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Mechanism of the brain.

Fursikov, D. S.
Date
c.1925
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About this work

Also known as

Mechanics of the brain.

Description

This is a black and white, silent film, that explores the role the brain and nervous system play in behaviour. In doing so it also attempts to show the difference between conditioned and unconditioned responses in animals and humans. It begins by briefly examining behaviour in humans and animals, exploring how as humans develop their behaviour becomes more complex thus separating them from animals. Using annotated diagrams the film explains how behaviour is the result of the activity of the nervous system in which nervous tissue receives and transmits irritation. Footage of frogs being tested with irritants is used to demonstrate this. Absolute reflexes are then examined and attention is paid on absolute food reflex in dogs with footage of experiments observing mastication and secretion of saliva. This is then compared with conditioned reflexes. Diagrams are used to show how if two brain centres are stimulated simultaneously then a connection between the two is built and "an irritation of one centre causes that of the other". We are shown how the unconditioned production of saliva at the sight or smell of food can be conditioned to appear at the sound of a metronome. This is used to illustrate "the basis of the nervous activities of animals is the inborn relation of the animal to its environment". This idea is developed and the film shows how reflex actions can be produced when a stimulus (irritant) is removed. Relationship of animals and men to their environment is explored through more elaborate tests with footage of a monkey reacting to variations of the same stimuli, including different coloured discs and a metronome set at different tempos. This illustrates "a more finely adjusted accommodation to living conditions". The brains governance on behaviour and the role of different areas of the brain are then demonstrated through the behaviour of dogs and monkeys who have had parts of their brains removed. We see tests on children by Prof. Krasnogorski, indicating that "absolute reflexes, as well as conditioned reflexes, form the basis of the behaviour not only of animals but of men". Material of humans with underdeveloped or damaged brains is shown to illustrate the affect the brain has on human behaviour. The film concludes with the assertion that "absolute and conditioned reflexes form the basis of the behaviour of men and animals" and examples of behaviour in different stages of human development are used to show the development of human behaviour.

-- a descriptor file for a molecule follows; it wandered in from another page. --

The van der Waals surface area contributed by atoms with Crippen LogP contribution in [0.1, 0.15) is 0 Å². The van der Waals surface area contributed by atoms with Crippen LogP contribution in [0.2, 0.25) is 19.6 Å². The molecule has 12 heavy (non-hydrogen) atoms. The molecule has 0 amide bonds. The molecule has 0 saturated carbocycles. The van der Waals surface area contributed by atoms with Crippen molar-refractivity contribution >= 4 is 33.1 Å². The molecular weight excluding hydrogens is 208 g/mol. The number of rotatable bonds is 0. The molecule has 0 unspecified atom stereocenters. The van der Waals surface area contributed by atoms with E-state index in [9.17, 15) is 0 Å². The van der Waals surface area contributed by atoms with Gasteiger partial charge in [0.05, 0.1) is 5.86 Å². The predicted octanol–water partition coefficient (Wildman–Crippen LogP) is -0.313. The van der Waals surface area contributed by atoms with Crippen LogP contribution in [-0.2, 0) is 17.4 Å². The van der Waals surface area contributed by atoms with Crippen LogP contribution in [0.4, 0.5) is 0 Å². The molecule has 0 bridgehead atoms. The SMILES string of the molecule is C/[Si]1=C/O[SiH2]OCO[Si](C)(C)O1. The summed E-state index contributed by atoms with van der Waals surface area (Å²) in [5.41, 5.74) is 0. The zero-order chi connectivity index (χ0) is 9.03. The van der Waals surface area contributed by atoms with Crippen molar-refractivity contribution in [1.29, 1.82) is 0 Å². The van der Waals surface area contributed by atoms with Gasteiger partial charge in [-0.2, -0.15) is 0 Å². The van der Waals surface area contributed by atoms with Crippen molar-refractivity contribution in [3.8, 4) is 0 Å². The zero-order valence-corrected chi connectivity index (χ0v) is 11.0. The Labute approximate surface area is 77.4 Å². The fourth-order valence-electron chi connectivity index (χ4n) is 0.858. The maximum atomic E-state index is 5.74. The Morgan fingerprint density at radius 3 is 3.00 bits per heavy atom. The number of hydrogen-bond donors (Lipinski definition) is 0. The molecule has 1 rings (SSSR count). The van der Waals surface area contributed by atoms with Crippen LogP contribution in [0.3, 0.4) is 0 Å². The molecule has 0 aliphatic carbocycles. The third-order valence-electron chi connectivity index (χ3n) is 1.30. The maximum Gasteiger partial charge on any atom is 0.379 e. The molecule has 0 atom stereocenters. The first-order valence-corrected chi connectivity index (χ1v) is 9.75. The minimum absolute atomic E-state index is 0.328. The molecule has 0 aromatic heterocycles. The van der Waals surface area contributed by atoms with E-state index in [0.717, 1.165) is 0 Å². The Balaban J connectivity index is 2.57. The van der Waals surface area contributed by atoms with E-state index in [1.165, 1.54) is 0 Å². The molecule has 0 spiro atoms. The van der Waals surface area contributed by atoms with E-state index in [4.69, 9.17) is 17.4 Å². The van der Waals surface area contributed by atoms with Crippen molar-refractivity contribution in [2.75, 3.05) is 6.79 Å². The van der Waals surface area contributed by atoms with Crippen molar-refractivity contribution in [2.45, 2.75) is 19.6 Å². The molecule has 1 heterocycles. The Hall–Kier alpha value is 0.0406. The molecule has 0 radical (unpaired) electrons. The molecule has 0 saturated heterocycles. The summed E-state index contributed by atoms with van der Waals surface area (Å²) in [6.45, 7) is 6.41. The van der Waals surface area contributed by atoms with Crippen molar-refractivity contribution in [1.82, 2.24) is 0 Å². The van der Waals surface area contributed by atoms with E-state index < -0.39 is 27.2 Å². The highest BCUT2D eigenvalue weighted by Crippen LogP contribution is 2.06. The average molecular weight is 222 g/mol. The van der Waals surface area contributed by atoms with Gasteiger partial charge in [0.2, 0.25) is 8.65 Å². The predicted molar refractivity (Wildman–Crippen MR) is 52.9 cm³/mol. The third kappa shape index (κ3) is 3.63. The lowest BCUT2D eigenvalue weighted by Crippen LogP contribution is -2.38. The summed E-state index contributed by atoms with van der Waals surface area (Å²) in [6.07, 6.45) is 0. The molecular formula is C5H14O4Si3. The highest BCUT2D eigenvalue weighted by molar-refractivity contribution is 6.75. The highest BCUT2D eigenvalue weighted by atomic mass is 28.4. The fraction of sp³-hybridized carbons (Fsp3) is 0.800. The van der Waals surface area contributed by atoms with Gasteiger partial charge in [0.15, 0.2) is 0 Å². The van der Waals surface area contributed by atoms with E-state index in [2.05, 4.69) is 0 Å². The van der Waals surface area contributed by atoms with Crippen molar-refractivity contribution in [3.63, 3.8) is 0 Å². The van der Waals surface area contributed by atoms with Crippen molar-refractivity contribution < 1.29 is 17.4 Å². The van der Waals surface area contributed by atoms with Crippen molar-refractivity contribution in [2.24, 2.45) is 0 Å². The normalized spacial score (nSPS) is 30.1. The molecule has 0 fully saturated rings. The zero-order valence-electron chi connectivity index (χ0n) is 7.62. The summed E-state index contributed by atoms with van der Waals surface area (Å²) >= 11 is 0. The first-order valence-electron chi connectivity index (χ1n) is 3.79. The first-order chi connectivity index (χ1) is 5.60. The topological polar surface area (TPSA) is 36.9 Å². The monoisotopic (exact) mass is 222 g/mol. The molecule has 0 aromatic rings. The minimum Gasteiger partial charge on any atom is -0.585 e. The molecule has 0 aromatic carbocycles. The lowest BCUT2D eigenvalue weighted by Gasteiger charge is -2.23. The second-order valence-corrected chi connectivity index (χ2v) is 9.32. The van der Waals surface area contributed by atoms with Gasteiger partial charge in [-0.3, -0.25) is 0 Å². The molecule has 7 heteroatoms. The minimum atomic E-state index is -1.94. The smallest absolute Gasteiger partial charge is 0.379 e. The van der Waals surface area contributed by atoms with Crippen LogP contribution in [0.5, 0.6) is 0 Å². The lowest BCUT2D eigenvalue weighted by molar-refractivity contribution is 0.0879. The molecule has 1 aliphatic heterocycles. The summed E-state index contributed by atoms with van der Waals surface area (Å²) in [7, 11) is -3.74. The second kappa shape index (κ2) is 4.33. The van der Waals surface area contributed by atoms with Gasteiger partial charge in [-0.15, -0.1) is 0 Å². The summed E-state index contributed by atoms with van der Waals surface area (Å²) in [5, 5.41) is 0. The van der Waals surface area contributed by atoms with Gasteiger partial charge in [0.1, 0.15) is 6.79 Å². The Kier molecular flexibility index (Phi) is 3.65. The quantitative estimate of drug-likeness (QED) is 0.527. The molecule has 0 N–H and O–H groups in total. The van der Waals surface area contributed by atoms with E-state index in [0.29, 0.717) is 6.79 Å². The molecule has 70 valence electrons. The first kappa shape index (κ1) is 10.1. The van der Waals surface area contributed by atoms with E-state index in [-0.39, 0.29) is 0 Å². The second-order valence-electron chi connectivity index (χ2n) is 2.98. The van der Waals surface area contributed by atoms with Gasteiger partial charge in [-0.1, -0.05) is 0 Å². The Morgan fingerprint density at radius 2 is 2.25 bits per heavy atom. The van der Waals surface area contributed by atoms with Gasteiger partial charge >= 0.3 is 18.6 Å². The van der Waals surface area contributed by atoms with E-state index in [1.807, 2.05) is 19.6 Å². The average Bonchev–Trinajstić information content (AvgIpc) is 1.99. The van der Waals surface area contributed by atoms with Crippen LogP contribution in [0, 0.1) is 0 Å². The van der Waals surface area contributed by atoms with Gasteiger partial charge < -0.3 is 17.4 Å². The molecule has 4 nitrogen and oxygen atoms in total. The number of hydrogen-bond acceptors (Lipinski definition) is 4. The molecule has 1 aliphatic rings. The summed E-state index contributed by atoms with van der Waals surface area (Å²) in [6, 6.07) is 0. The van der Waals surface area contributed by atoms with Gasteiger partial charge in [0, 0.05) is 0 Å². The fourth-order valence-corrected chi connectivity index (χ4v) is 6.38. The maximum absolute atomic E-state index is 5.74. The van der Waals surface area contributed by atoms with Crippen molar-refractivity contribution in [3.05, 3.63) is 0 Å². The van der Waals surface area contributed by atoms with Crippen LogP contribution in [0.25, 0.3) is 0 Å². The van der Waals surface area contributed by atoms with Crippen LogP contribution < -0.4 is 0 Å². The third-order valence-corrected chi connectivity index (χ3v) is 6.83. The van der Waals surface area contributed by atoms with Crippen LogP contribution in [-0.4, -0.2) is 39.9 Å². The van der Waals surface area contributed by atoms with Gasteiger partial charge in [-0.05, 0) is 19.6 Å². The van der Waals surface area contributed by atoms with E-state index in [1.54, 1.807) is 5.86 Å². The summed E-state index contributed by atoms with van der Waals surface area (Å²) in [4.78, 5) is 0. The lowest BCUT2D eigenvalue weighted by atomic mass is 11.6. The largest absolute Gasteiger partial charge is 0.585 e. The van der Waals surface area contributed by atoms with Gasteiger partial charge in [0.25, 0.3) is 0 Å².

Publication/Creation

c.1925.

Physical description

1 encoded moving image (01:33:43 mins.) : sound, black and white

Duration

01:33:43

Copyright note

Not known

Terms of use

CC-BY-NC-ND
Creative Commons Attribution-Non-Commercial-NoDerivs 2.0 UK: England & Wales

Language note

In English.
In Russian.

Creator/production credits

Physiological experiments and operations, Professor D. S. Fursikov. Animal Life Direction, I.M Danilov. Conditioned reflex experiments on children, Professor N. I. Krasnogorski. Child life direction, Professor A. S. Durnovo. Diagrams, I. Vano, D. Tcherkess, V. Merkulov. Photography A. D. Golovnia. Production, Mejrabpom-Russ. (Directed by Vsevolod Pudovkin who is uncredited on this version.)

Notes

This was originally a Russian film but the Russian intertitles have been replaced with English ones, although the captions in the medical animations are still in Russian.

Languages

  • English


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